It is not a coincidence that some of the greatest words ever written were chiseled. While on a mountaintop. Alone. Of course, Moses had some assistance. But if he’d stayed at home with the missus and the incessant bleating of his tribesmen, it’s doubtful that the Ten Commandments would have ever been penned.
For most writers, our best work is done away from others. We bring our laptop to the mountaintop, for it’s there that, on occasion, the heavens open. Seldom do the muses compete with the TV or iPod. “Writing is a solitary occupation,” said Jessamyn West. “Family, friends, and society are the natural enemies of the writer. He must be alone, uninterrupted, and slightly savage if he is to sustain and complete an undertaking.” Of course, convincing our "friends" and "family" that they are our "natural enemy" could get a bit sticky.
But while we create in isolation, we advance in community. Good writing communicates, which is the least solitary of endeavors. To communicate is to commune, to interact with other intellects. Likewise, a writer has not really succeeded until she has readers, someone who will “commune” with her material. Without the eyes and ears of others, our work is incomplete.
These two sides of writing—the “alone-ness” and the “together-ness”—are equally important, and I think, becoming a good writer means cultivating both halves. Even Lewis and Tolkien, now luminaries in the literary pantheon, yoked themselves to the Inklings. Who's to say what Narnia would have looked like had not the maker of Middle Earth cast a keen eye on the beloved tale. Could Aslan have acquired some genteel feature from someone other than Clive? Yes, we need a quiet place to develop our skills and sift ideas, but we also need Inklings, people who will read what we have written, encourage, correct, affirm, and ultimately propel us back to our quarters with renewed vision and vigor.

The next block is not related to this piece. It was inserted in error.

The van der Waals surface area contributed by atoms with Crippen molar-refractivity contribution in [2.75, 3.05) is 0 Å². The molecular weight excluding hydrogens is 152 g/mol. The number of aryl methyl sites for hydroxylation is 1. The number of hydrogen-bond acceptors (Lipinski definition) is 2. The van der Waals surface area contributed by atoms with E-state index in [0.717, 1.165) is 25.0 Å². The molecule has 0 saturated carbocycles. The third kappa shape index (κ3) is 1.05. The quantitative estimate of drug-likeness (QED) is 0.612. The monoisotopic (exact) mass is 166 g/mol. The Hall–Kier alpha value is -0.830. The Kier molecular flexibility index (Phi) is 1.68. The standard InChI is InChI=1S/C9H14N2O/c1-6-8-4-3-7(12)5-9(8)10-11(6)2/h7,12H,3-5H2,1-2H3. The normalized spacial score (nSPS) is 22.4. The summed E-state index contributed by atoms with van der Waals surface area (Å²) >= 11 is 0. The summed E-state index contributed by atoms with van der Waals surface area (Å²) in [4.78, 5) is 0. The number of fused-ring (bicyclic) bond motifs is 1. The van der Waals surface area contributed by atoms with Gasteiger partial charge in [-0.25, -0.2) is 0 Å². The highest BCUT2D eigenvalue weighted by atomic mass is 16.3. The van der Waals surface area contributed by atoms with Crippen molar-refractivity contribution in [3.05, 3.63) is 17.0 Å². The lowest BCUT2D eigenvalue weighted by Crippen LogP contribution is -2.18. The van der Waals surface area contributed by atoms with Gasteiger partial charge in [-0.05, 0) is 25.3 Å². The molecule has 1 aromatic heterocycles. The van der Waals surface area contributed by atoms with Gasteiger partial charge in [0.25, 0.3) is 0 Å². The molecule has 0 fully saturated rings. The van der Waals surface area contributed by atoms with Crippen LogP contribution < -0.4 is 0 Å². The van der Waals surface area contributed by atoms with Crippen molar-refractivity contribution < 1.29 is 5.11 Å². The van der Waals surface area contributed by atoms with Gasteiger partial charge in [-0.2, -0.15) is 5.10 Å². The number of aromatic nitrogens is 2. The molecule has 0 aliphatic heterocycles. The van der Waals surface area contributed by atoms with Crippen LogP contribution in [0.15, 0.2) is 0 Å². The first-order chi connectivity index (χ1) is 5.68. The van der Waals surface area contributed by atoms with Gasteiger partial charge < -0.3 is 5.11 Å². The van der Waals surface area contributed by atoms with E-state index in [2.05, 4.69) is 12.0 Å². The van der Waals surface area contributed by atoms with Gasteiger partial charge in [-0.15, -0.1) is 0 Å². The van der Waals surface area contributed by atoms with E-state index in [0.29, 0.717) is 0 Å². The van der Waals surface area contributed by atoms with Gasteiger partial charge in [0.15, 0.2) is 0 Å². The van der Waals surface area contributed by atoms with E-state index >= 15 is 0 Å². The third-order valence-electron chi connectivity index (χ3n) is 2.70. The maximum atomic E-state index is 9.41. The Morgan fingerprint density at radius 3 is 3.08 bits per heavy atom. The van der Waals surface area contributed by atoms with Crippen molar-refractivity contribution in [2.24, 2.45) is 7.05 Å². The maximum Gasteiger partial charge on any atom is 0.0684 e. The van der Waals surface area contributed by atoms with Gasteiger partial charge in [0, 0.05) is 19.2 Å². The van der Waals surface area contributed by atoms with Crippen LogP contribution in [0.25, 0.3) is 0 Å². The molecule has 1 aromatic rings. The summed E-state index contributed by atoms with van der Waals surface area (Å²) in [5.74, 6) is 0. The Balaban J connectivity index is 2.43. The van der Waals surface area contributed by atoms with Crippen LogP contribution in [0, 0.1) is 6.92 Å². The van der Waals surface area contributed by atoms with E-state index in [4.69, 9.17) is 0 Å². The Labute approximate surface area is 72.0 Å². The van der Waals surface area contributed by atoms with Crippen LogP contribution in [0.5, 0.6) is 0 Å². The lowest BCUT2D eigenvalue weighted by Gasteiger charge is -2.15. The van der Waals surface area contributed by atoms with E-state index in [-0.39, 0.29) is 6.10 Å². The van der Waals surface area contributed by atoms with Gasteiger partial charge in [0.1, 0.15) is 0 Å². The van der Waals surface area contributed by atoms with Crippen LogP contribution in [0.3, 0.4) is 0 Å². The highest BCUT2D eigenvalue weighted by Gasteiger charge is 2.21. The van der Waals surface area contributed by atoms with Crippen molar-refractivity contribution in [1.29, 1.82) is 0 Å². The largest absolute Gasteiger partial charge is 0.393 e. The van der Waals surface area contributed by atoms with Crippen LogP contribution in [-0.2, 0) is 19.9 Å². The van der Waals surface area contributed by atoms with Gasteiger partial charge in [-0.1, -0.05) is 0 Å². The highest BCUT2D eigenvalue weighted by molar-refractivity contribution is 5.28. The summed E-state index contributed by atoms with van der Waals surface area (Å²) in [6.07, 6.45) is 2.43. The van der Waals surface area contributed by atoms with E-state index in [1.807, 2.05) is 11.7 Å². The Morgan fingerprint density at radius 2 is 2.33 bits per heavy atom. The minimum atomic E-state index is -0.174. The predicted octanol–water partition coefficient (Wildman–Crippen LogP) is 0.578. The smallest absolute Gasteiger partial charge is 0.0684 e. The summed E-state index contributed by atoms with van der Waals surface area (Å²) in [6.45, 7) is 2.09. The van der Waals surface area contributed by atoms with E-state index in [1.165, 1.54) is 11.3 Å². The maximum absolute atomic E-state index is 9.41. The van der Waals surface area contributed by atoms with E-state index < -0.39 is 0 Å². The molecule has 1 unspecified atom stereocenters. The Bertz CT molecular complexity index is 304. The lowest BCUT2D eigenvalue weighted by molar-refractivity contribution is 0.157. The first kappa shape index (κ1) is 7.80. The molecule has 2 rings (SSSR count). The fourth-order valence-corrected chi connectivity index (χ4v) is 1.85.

Donald Joy is Professor of Human Development at Asbury Theological Seminary. He's written numerous books on human relationships. The first chapter of his book Bonding is entitled, "Who is Holding Your Trampoline?" The basic concept is this: If you were trapped on the third floor of a burning building and only your closest companions—your most intimate, authentic relationships—could gather below to catch you, who would be there with the safety net? How many proven, reliable, unflinchingly honest friends do you have? Who's holding your trampoline? Joy suggests that the “healthy” individual should have at least twenty such people in this healing, supportive circle.
I wonder that writers have a unique need for “trampoline holders”—a band of people who will understand our quirks and passions, read our material and bring insight, get our creative juices flowing, lift us during times of depression and deflate us when our pride swells. And, maybe most of all, simply pray for us.